Once the lights are up, After Eleven is relentless. With persistent intensity, Rebecca Roy delivers a monologue that switches from a mother character to that of a child who suffers with mental illness. Her eyes pierce empty space then gradually connect with each audience member in true compassion.
This new play by Graziella Jackson under the direction of Kate Debelack is a foray into the extreme twists and turns of life with mental illness as seen through the eyes of a child and their mom. The set is mostly bare with only a large bench and a white backdrop used for video projection. Both get used efficiently throughout the play – the bench as a place of repose or part of the child’s “jungle gym” and the projections are a metaphor or window onto both horrific events we recognize from the recent past merge with the more intimate and personal story of Matty Temper.
Clad in khaki pants, blue Keds, blue blouse and floral patterned scarf Jude Temper seamlessly shifts between characters through voice change, physical expression, and through simple creative uses of her scarf. These are some of the more memorable moments in this story – as she charges through the space, zipping and soaring like the boy’s favorite part in Peter Pan she shouts, “Look! I’m flying!”…the scarf transforms into wings in the child’s own “Neverland.” The contrast from extreme joy to somberness hooked me into the emotions of the monologue. Serious conflict ensues as Roy pushes the boy character to edgy limits, “I’ll cut your tongue out!” she screams at one point. For a slight moment characters seem to merge, we forget the back and forth rhythm of child to mom, mom to child – and we are thrust deeper into our role as witnesses. These parts were some of my favorites from both the director and the actor. By pushing into these extremes the story gains its credibility and true compassion surfaces. The child’s plaintive cry, “I’ll be good Mommy” still resonates the day after seeing this play.
Other poignant moments are when Roy paces, step after step in recitation of acronyms like “Ferpa, IEP, 504…” all social programs to assist special needs…the grid formation she makes takes on the feel of a cage or being locked in…much like being locked in to the illness, the “system”, the price of medication, the emotional toll of living with this haunting condition. She moves zombie-like through the bureaucratic maze that only seems to worsen both her and the boy’s situation.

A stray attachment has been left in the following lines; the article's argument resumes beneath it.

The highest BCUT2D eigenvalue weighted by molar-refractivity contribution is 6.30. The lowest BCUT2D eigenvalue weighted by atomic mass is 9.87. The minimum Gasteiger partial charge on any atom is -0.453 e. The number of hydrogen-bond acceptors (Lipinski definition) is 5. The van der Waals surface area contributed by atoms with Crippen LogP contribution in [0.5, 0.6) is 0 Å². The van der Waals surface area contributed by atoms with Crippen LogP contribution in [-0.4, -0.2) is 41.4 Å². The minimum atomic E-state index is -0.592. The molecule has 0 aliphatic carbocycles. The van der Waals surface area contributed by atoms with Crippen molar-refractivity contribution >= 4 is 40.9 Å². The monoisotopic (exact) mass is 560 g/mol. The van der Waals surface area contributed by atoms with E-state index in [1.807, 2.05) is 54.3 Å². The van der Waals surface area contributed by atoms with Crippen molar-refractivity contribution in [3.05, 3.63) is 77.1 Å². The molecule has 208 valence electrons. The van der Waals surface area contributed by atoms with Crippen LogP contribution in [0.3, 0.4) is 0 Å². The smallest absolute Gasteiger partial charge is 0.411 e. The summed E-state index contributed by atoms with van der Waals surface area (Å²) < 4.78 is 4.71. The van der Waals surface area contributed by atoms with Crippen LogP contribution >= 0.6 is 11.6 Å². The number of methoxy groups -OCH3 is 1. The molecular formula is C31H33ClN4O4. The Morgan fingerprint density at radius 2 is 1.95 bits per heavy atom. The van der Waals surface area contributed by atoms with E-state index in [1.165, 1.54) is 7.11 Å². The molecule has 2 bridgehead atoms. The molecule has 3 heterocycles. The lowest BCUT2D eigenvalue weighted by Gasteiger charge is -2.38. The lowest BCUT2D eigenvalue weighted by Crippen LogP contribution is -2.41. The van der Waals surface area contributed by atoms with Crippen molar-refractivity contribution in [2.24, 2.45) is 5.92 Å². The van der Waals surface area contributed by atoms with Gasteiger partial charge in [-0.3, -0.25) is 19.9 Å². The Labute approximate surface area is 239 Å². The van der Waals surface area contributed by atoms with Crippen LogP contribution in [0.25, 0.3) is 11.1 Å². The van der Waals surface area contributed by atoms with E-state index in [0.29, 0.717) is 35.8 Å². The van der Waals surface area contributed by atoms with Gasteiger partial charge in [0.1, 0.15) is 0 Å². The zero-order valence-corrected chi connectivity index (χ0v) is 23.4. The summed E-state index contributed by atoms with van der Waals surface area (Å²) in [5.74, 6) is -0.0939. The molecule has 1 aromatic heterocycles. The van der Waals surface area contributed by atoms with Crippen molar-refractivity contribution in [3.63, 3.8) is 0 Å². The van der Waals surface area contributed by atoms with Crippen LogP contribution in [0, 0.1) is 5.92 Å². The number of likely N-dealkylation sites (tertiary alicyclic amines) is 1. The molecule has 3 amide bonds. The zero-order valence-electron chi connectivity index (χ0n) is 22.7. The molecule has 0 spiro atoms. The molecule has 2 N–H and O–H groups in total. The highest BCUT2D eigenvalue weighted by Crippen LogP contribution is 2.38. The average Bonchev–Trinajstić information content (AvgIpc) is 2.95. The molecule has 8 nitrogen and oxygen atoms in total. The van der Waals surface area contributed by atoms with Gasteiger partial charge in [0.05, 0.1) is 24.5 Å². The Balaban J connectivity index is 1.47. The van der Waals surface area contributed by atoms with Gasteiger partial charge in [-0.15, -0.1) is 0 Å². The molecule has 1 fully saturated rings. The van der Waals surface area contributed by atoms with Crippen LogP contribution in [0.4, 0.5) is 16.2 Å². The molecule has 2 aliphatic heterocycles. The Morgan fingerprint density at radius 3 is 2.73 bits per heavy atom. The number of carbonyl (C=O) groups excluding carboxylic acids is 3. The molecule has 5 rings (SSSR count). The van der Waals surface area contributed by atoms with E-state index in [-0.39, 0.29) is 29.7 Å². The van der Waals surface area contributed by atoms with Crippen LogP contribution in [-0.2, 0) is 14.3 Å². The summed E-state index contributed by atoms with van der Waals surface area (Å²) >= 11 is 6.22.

A voice over and projected images are woven throughout the production by Sound Designer Karl Jackson. A child’s scrawl shines in the light. You can make out a sun, a smiling stick figure, then central to the drawing is a clump of lines, layer upon layer of them and they bury a small figure. It’s Matty’s “cave” where he’s put his “bad” self. We get that the child is “fatal to himself.” The proverbial writing is on the wall. Program notes say
Too many people with mental illness are treated through our judicial system –through incarceration. They fall through the cracks because of us.
After Eleven asks us to change.
Theater has this power. We witness, we transform. Out of darkness comes light.
This summer welcomes Dance Place as a Fringe venue – the new studio dedicated to Carla Perlo’s father, Hyman Perlo, is a perfect place for Fringe’s mission – giving voice to not so mainstream themes and creative expression. Debelack has an impressive litany of directorial credits and this solo performance adds to her body of work.
Running Time: 75 minutes.
After Eleven plays through Saturday, July 25, 2015 at Dance Place: Hyman M. Perlo Studio – 3225 8th Street NE, in Washington, DC. For more information and to purchase tickets, go to their Capital Fringe page.
RATING: THE BEST OF THE 2015 CAPITAL FRINGE